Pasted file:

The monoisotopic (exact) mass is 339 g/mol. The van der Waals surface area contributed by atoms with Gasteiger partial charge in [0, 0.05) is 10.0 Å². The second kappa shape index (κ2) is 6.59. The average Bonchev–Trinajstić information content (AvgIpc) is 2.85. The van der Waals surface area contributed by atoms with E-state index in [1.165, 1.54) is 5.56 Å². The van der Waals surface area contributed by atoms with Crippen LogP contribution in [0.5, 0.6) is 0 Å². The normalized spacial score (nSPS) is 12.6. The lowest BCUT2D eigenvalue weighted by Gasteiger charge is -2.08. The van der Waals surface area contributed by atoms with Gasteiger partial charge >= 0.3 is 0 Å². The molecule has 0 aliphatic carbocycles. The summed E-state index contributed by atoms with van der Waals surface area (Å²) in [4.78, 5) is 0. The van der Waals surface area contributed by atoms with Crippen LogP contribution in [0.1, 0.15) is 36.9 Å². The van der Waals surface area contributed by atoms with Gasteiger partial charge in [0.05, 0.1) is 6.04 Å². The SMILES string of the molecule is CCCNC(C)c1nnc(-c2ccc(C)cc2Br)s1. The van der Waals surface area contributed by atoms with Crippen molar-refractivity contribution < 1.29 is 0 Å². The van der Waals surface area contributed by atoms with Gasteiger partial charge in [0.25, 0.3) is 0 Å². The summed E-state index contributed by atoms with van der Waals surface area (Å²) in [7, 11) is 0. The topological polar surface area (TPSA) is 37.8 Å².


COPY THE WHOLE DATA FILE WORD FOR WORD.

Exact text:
The monoisotopic (exact) mass is 339 g/mol. The van der Waals surface area contributed by atoms with Gasteiger partial charge in [0, 0.05) is 10.0 Å². The second kappa shape index (κ2) is 6.59. The average Bonchev–Trinajstić information content (AvgIpc) is 2.85. The van der Waals surface area contributed by atoms with E-state index in [1.165, 1.54) is 5.56 Å². The van der Waals surface area contributed by atoms with Crippen LogP contribution in [0.5, 0.6) is 0 Å². The normalized spacial score (nSPS) is 12.6. The lowest BCUT2D eigenvalue weighted by Gasteiger charge is -2.08. The van der Waals surface area contributed by atoms with Gasteiger partial charge >= 0.3 is 0 Å². The molecule has 0 aliphatic carbocycles. The summed E-state index contributed by atoms with van der Waals surface area (Å²) in [4.78, 5) is 0. The van der Waals surface area contributed by atoms with Crippen LogP contribution in [0.1, 0.15) is 36.9 Å². The van der Waals surface area contributed by atoms with Gasteiger partial charge in [0.05, 0.1) is 6.04 Å². The SMILES string of the molecule is CCCNC(C)c1nnc(-c2ccc(C)cc2Br)s1. The van der Waals surface area contributed by atoms with Crippen molar-refractivity contribution < 1.29 is 0 Å². The van der Waals surface area contributed by atoms with Gasteiger partial charge in [0.25, 0.3) is 0 Å². The summed E-state index contributed by atoms with van der Waals surface area (Å²) in [7, 11) is 0. The topological polar surface area (TPSA) is 37.8 Å².